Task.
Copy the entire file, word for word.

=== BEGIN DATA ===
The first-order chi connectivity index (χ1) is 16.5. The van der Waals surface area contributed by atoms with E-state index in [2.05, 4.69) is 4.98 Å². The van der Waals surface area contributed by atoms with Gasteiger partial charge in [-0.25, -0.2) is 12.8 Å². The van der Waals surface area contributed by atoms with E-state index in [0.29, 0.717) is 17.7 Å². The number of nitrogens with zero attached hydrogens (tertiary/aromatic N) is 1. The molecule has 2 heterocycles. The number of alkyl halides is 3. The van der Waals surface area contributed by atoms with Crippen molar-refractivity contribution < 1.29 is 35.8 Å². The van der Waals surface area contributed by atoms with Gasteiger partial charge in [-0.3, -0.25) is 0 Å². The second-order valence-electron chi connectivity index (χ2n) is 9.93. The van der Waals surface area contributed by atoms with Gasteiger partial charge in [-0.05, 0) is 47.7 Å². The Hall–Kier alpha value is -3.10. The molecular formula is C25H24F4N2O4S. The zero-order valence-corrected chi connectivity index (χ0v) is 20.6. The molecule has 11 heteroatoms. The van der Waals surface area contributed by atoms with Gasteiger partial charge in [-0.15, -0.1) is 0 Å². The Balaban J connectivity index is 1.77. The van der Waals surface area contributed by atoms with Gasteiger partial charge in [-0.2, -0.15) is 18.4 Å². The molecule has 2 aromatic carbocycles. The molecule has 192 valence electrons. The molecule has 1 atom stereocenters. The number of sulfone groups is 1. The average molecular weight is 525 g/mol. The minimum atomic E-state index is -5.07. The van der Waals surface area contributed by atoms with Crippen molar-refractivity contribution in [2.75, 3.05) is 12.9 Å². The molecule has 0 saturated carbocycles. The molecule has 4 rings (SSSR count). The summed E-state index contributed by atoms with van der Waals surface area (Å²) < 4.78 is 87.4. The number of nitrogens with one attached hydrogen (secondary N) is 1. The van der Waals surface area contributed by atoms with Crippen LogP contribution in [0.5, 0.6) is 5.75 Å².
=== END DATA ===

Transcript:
The first-order chi connectivity index (χ1) is 16.5. The van der Waals surface area contributed by atoms with E-state index in [2.05, 4.69) is 4.98 Å². The van der Waals surface area contributed by atoms with Gasteiger partial charge in [-0.25, -0.2) is 12.8 Å². The van der Waals surface area contributed by atoms with E-state index in [0.29, 0.717) is 17.7 Å². The number of nitrogens with zero attached hydrogens (tertiary/aromatic N) is 1. The molecule has 2 heterocycles. The number of alkyl halides is 3. The van der Waals surface area contributed by atoms with Crippen molar-refractivity contribution < 1.29 is 35.8 Å². The van der Waals surface area contributed by atoms with Gasteiger partial charge in [-0.3, -0.25) is 0 Å². The second-order valence-electron chi connectivity index (χ2n) is 9.93. The van der Waals surface area contributed by atoms with Gasteiger partial charge in [-0.05, 0) is 47.7 Å². The Hall–Kier alpha value is -3.10. The molecular formula is C25H24F4N2O4S. The zero-order valence-corrected chi connectivity index (χ0v) is 20.6. The molecule has 11 heteroatoms. The van der Waals surface area contributed by atoms with Gasteiger partial charge in [-0.15, -0.1) is 0 Å². The Balaban J connectivity index is 1.77. The van der Waals surface area contributed by atoms with Gasteiger partial charge in [-0.2, -0.15) is 18.4 Å². The molecule has 2 aromatic carbocycles. The molecule has 192 valence electrons. The molecule has 1 atom stereocenters. The number of sulfone groups is 1. The average molecular weight is 525 g/mol. The minimum atomic E-state index is -5.07. The van der Waals surface area contributed by atoms with Crippen molar-refractivity contribution in [2.75, 3.05) is 12.9 Å². The molecule has 0 saturated carbocycles. The molecule has 4 rings (SSSR count). The summed E-state index contributed by atoms with van der Waals surface area (Å²) < 4.78 is 87.4. The number of nitrogens with one attached hydrogen (secondary N) is 1. The van der Waals surface area contributed by atoms with Crippen LogP contribution in [0.5, 0.6) is 5.75 Å².